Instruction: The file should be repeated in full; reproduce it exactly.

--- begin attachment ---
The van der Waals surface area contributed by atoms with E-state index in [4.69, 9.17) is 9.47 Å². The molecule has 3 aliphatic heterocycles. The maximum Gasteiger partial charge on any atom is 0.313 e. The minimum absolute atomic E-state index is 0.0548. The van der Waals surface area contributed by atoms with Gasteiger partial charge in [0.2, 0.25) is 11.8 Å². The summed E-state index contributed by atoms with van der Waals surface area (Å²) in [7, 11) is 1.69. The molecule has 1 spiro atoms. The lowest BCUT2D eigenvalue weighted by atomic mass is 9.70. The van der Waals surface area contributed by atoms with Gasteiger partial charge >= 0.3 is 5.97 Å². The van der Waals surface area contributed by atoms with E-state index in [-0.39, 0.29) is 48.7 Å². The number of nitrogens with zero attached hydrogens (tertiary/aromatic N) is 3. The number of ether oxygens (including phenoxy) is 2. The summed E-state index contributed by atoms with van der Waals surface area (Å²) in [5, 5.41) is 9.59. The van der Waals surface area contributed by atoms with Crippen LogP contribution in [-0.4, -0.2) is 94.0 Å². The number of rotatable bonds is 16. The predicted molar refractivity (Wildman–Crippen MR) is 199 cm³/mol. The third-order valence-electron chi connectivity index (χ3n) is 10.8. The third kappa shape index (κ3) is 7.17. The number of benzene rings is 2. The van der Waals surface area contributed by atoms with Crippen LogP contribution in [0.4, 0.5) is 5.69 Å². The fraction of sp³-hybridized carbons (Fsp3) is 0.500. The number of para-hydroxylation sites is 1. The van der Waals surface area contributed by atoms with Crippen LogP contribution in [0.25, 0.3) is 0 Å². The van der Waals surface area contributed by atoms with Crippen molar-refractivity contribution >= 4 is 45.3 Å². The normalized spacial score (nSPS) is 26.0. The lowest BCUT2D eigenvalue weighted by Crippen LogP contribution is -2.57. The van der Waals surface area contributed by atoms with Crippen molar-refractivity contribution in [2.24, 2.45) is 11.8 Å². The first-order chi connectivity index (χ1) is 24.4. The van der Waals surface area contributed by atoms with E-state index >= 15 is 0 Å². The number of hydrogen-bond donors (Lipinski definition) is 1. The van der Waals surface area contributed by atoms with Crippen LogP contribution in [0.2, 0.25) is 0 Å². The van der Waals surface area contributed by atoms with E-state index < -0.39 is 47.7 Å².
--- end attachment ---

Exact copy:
The van der Waals surface area contributed by atoms with E-state index in [4.69, 9.17) is 9.47 Å². The molecule has 3 aliphatic heterocycles. The maximum Gasteiger partial charge on any atom is 0.313 e. The minimum absolute atomic E-state index is 0.0548. The van der Waals surface area contributed by atoms with Gasteiger partial charge in [0.2, 0.25) is 11.8 Å². The summed E-state index contributed by atoms with van der Waals surface area (Å²) in [7, 11) is 1.69. The molecule has 1 spiro atoms. The lowest BCUT2D eigenvalue weighted by atomic mass is 9.70. The van der Waals surface area contributed by atoms with Gasteiger partial charge >= 0.3 is 5.97 Å². The van der Waals surface area contributed by atoms with E-state index in [-0.39, 0.29) is 48.7 Å². The number of nitrogens with zero attached hydrogens (tertiary/aromatic N) is 3. The number of ether oxygens (including phenoxy) is 2. The summed E-state index contributed by atoms with van der Waals surface area (Å²) in [5, 5.41) is 9.59. The van der Waals surface area contributed by atoms with Crippen LogP contribution in [-0.4, -0.2) is 94.0 Å². The number of rotatable bonds is 16. The predicted molar refractivity (Wildman–Crippen MR) is 199 cm³/mol. The third-order valence-electron chi connectivity index (χ3n) is 10.8. The third kappa shape index (κ3) is 7.17. The number of benzene rings is 2. The van der Waals surface area contributed by atoms with Crippen LogP contribution in [0.4, 0.5) is 5.69 Å². The fraction of sp³-hybridized carbons (Fsp3) is 0.500. The number of para-hydroxylation sites is 1. The van der Waals surface area contributed by atoms with Crippen LogP contribution in [0.25, 0.3) is 0 Å². The van der Waals surface area contributed by atoms with Crippen molar-refractivity contribution >= 4 is 45.3 Å². The normalized spacial score (nSPS) is 26.0. The lowest BCUT2D eigenvalue weighted by Crippen LogP contribution is -2.57. The van der Waals surface area contributed by atoms with Crippen molar-refractivity contribution in [2.24, 2.45) is 11.8 Å². The first-order chi connectivity index (χ1) is 24.4. The van der Waals surface area contributed by atoms with E-state index >= 15 is 0 Å². The number of hydrogen-bond donors (Lipinski definition) is 1. The van der Waals surface area contributed by atoms with Crippen LogP contribution in [0.2, 0.25) is 0 Å². The van der Waals surface area contributed by atoms with E-state index < -0.39 is 47.7 Å².